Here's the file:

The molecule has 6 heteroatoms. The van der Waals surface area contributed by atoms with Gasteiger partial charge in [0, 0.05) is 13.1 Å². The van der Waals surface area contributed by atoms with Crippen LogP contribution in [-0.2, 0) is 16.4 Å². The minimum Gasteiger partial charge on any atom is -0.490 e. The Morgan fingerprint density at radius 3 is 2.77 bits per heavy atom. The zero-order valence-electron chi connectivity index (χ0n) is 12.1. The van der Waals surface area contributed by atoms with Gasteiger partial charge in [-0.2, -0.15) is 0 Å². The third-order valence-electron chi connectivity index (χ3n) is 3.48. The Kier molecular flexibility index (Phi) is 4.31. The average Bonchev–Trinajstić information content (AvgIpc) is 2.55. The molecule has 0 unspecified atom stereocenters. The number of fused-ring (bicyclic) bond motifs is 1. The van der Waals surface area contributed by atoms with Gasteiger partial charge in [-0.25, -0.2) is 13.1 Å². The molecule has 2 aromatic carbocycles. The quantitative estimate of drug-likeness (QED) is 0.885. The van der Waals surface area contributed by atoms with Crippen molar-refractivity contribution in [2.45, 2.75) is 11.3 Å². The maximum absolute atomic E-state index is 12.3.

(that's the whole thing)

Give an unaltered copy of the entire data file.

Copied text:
The molecule has 6 heteroatoms. The van der Waals surface area contributed by atoms with Gasteiger partial charge in [0, 0.05) is 13.1 Å². The van der Waals surface area contributed by atoms with Crippen LogP contribution in [-0.2, 0) is 16.4 Å². The minimum Gasteiger partial charge on any atom is -0.490 e. The Morgan fingerprint density at radius 3 is 2.77 bits per heavy atom. The zero-order valence-electron chi connectivity index (χ0n) is 12.1. The van der Waals surface area contributed by atoms with Gasteiger partial charge in [-0.2, -0.15) is 0 Å². The third-order valence-electron chi connectivity index (χ3n) is 3.48. The Kier molecular flexibility index (Phi) is 4.31. The average Bonchev–Trinajstić information content (AvgIpc) is 2.55. The molecule has 0 unspecified atom stereocenters. The number of fused-ring (bicyclic) bond motifs is 1. The van der Waals surface area contributed by atoms with Gasteiger partial charge in [-0.25, -0.2) is 13.1 Å². The molecule has 2 aromatic carbocycles. The quantitative estimate of drug-likeness (QED) is 0.885. The van der Waals surface area contributed by atoms with Crippen molar-refractivity contribution in [2.45, 2.75) is 11.3 Å². The maximum absolute atomic E-state index is 12.3.